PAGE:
The U.S. Department of Energy (DOE) announced awards of a combined $2.8 billion of funding for projects aimed at increasing the domestic production of batteries and electric vehicles and the electrical grid, primarily targeting supply chain materials and components currently imported from other countries.

The funding for the awards is made available under the Bipartisan Infrastructure Law, forming the first phase of total allocations of $7 billion through 2028 intended to strengthen the U.S.’ domestic battery supply chain.

Jennifer M. Granholm, U.S. Secretary of Energy, said:

“Producing advanced batteries and components here at home will accelerate the transition away from fossil fuels to meet the strong demand for electric vehicles, creating more good-paying jobs across the country.”

The advancement of clean mobility has been a key focus area for the Biden administration, with an executive order signed last year mandating that zero emissions vehicles make up half of new vehicle sales in the U.S. by 2030. Earlier this year, the administration announced the allocation of $5 billion over five years for the development of an EV charging network across the interstate highway system.

The Bipartisan Infrastructure Law’s U.S. battery supply chain allocations include investments in the production and recycling of critical minerals without new extraction or mining and sourcing materials for domestic manufacturing.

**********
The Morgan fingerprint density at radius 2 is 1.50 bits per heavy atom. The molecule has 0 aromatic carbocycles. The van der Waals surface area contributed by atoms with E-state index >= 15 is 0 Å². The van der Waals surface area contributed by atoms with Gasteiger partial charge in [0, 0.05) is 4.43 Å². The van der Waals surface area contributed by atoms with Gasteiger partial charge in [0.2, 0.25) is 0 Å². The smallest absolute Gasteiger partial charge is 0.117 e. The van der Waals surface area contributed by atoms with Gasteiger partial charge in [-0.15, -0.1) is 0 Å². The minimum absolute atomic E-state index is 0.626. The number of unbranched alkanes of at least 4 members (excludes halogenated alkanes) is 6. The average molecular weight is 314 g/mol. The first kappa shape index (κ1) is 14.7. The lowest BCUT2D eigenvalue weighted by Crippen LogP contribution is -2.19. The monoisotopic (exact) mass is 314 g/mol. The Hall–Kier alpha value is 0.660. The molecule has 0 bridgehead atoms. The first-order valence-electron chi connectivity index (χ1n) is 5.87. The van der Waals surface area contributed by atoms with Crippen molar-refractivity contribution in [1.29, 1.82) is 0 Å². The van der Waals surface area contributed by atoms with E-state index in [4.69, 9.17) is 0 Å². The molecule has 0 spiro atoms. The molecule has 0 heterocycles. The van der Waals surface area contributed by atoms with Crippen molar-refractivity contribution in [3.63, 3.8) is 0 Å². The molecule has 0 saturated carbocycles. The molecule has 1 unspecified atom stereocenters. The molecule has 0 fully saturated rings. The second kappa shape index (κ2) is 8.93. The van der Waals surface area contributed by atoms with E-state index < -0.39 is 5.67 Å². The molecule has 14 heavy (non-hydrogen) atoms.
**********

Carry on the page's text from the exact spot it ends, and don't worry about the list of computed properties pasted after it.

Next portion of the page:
According to the DOE, nearly all lithium, graphite, battery-grade nickel, electrolyte salt, electrode binder, and iron phosphate cathode material are produced abroad, with China controlling the supply of many of these key battery inputs.

The newly announced awards were made to 21 projects across 12 states, including projects for increased battery-grade lithium, graphite and nickel, the U.S.’ first large-scale, commercial lithium electrolyte salt production facility, the development of an electrode binder facility to supply 45% of EV battery binders in 2030, the first commercial scale domestic silicon oxide production facilities, and the first lithium iron phosphate cathode facility in the U.S.

Granholm added:

“This is truly a remarkable time for manufacturing in America, as President Biden’s Agenda and historic investments supercharge the private sector to ensure our clean energy future is American-made.” 

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